DT is the difference in temperature between the inlet and outlet. If the air is 200 deg going in and 125 deg coming out, then DT = 200 - 125 = 75. Again, on the cooling air side the outlet temperature is the average "mix" temperature.

If you know 3 of the 4 main variables on one side of the exchanger (the amount of heat transferred, the inlet and outlet temperatures, and the fluid's flow rate) then this equation is used to figure out the 4th. For example, if you know the amount of heat transferred, the inlet temperature, and the flow rate you can calculate the outlet temperature. Since you can't measure everything, this equation is used to figure out what you don't know.


These equations are all for steady state heat transfer, which we probably don't really see too much under the conditions that we are most interested in - drag race! Cruising on the highway you would definitely see steady state. Perhaps at the big end of the track you may see it too, I don't know. The material of the intercooler itself will rise in temperature when you hit full throttle, absorbing more heat than what these equations would lead you to believe. For example, at steady state idle the intercooler body may be at 100 deg F. At steady state full throttle it may be 175 deg F. The energy it takes to heat it up to that temperature comes from the turbo outlet air, and so the cooling of that air is what is removed by both the flowing outside air and the absorption of the intercooler body. How long does it take to get to the new steady state? Beats me, but the graphs I've seen of intercooler outlet temperatures over the course of a quarter mile run lead me to believe that it is approached before you get to the end of the quarter mile, since the intercooler outlet temperatures reached a steady level.

So, now that we've got these equations, what do they really tell us?

The difference between the intercooler outlet temperature and the outside air temperature is called the approach. If it is 100 degrees outside and your intercooler cools the air going into the intake manifold down to 140 degrees, then you have an approach of 40 degrees (140 - 100 = 40). To get a better (smaller) approach you have to have more area or a better U, but there is a problem with diminishing returns. Lets rearrange the first equation to Q/DTlm = U x A. Every time DTlm goes down (get a better temperature approach) then Q goes up (transfer more heat, get a colder outlet temperature), and dividing Q by DTlm gets bigger a lot faster than U x A does. The upshot of that is we have a situation of diminishing returns; for every degree of a better approach you need more and more U x A to get there. Start with a 30 deg approach and go to 20 and you have to improve U x A by some amount, to go from 20 to 10 you need to increase U x A by an even bigger amount.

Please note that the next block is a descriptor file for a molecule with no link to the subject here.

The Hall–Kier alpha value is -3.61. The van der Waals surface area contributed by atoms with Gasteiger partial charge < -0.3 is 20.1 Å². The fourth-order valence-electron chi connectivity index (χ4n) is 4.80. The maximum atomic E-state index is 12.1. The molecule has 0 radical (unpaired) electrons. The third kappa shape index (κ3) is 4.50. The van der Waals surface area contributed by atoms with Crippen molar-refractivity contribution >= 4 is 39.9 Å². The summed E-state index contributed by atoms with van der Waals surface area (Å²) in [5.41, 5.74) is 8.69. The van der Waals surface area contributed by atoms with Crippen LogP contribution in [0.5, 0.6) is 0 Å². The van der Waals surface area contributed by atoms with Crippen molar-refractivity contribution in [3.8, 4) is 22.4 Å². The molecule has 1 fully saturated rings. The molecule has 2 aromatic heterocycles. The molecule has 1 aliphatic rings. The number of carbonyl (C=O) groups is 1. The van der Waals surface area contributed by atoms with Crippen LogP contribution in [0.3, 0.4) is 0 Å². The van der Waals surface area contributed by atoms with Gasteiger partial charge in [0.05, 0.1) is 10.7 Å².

I would consider an approach of 20 degrees to be pretty good. In industrial heat exchangers it starts to get uneconomical to do better somewhere around there, the exchanger starts to get too big to justify the added expense. The only practical way of making the DTlm bigger on an existing intercooler is to only drive on cold days; if you buy a better intercooler you naturally get a better DTlm.

You can transfer more heat (and have cooler outlet temps) with more heat transfer area. That means buying a new intercooler with more tubes, more fins, longer tubes, or all three. This is what most aftermarket intercoolers strive for. Big front mounts, intercooler and a half, etc... are all increasing the area.

A practical consideration is the fin count. The area of the fins is included in the heat transfer area; more fins means more area. If you try to pack too many fins into the intercooler the heat transfer area does go up, which is good, but the cooling air flow over the fins goes down, which is bad. Looking at the 2nd equation, Q=m*Cp*DT, when the fin count is too high then the airflow ("m") drops. For a given Q that you are trying to reach then you have to have a bigger DT, which means you have to heat up the air more. Then that affects the DTIm in the first equation, making it smaller, and lowering the overall heat transfer. So there is an optimum to be found. Starting off with bare tubes you add fins and the heat transfer goes up because you're increasing the area, and keep adding fins until it starts to choke off the cooling air flow and heat transfer starts going back down. At that point you have to add more tubes or make them longer to get more heat transfer out of the increased area.